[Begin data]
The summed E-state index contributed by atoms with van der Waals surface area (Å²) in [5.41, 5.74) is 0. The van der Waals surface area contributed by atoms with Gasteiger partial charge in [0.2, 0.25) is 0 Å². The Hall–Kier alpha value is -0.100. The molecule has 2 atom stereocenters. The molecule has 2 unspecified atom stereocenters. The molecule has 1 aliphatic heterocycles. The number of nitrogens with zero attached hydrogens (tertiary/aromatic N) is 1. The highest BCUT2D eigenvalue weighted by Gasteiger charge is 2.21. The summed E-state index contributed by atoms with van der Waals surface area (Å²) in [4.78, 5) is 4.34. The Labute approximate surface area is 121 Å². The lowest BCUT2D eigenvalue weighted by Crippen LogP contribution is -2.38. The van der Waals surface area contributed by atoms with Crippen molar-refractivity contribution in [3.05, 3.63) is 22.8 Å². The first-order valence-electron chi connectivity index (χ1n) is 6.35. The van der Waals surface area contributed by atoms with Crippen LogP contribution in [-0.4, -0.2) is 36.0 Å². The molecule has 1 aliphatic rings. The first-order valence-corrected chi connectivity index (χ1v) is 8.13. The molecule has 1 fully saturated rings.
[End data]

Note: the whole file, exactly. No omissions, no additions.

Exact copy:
The summed E-state index contributed by atoms with van der Waals surface area (Å²) in [5.41, 5.74) is 0. The van der Waals surface area contributed by atoms with Gasteiger partial charge in [0.2, 0.25) is 0 Å². The Hall–Kier alpha value is -0.100. The molecule has 2 atom stereocenters. The molecule has 2 unspecified atom stereocenters. The molecule has 1 aliphatic heterocycles. The number of nitrogens with zero attached hydrogens (tertiary/aromatic N) is 1. The highest BCUT2D eigenvalue weighted by Gasteiger charge is 2.21. The summed E-state index contributed by atoms with van der Waals surface area (Å²) in [4.78, 5) is 4.34. The Labute approximate surface area is 121 Å². The lowest BCUT2D eigenvalue weighted by Crippen LogP contribution is -2.38. The van der Waals surface area contributed by atoms with Crippen molar-refractivity contribution in [3.05, 3.63) is 22.8 Å². The first-order valence-electron chi connectivity index (χ1n) is 6.35. The van der Waals surface area contributed by atoms with Crippen LogP contribution in [-0.4, -0.2) is 36.0 Å². The molecule has 1 aliphatic rings. The first-order valence-corrected chi connectivity index (χ1v) is 8.13. The molecule has 1 fully saturated rings.